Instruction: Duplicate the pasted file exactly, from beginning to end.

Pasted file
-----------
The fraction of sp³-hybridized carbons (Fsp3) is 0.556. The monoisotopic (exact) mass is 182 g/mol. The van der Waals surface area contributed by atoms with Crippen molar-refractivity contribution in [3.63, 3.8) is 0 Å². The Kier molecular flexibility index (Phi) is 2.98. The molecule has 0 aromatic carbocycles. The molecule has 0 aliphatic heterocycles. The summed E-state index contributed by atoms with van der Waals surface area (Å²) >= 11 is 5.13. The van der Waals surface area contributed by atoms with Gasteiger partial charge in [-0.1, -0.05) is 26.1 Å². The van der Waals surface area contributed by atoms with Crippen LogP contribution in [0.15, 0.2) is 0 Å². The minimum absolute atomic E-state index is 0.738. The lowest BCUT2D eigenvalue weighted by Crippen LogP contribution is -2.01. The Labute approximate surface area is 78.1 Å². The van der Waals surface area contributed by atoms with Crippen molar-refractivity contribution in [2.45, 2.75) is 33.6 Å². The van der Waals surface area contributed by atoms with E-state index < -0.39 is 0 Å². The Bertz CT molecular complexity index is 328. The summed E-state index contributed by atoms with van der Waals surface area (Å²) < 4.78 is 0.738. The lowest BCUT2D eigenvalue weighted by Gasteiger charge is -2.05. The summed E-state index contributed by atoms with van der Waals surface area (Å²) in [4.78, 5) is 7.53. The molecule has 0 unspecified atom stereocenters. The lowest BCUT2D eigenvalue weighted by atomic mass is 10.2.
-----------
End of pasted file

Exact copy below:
The fraction of sp³-hybridized carbons (Fsp3) is 0.556. The monoisotopic (exact) mass is 182 g/mol. The van der Waals surface area contributed by atoms with Crippen molar-refractivity contribution in [3.63, 3.8) is 0 Å². The Kier molecular flexibility index (Phi) is 2.98. The molecule has 0 aromatic carbocycles. The molecule has 0 aliphatic heterocycles. The summed E-state index contributed by atoms with van der Waals surface area (Å²) >= 11 is 5.13. The van der Waals surface area contributed by atoms with Gasteiger partial charge in [-0.1, -0.05) is 26.1 Å². The van der Waals surface area contributed by atoms with Crippen LogP contribution in [0.15, 0.2) is 0 Å². The minimum absolute atomic E-state index is 0.738. The lowest BCUT2D eigenvalue weighted by Crippen LogP contribution is -2.01. The Labute approximate surface area is 78.1 Å². The van der Waals surface area contributed by atoms with Crippen molar-refractivity contribution in [2.45, 2.75) is 33.6 Å². The van der Waals surface area contributed by atoms with E-state index < -0.39 is 0 Å². The Bertz CT molecular complexity index is 328. The summed E-state index contributed by atoms with van der Waals surface area (Å²) < 4.78 is 0.738. The lowest BCUT2D eigenvalue weighted by Gasteiger charge is -2.05. The summed E-state index contributed by atoms with van der Waals surface area (Å²) in [4.78, 5) is 7.53. The molecule has 0 unspecified atom stereocenters. The lowest BCUT2D eigenvalue weighted by atomic mass is 10.2.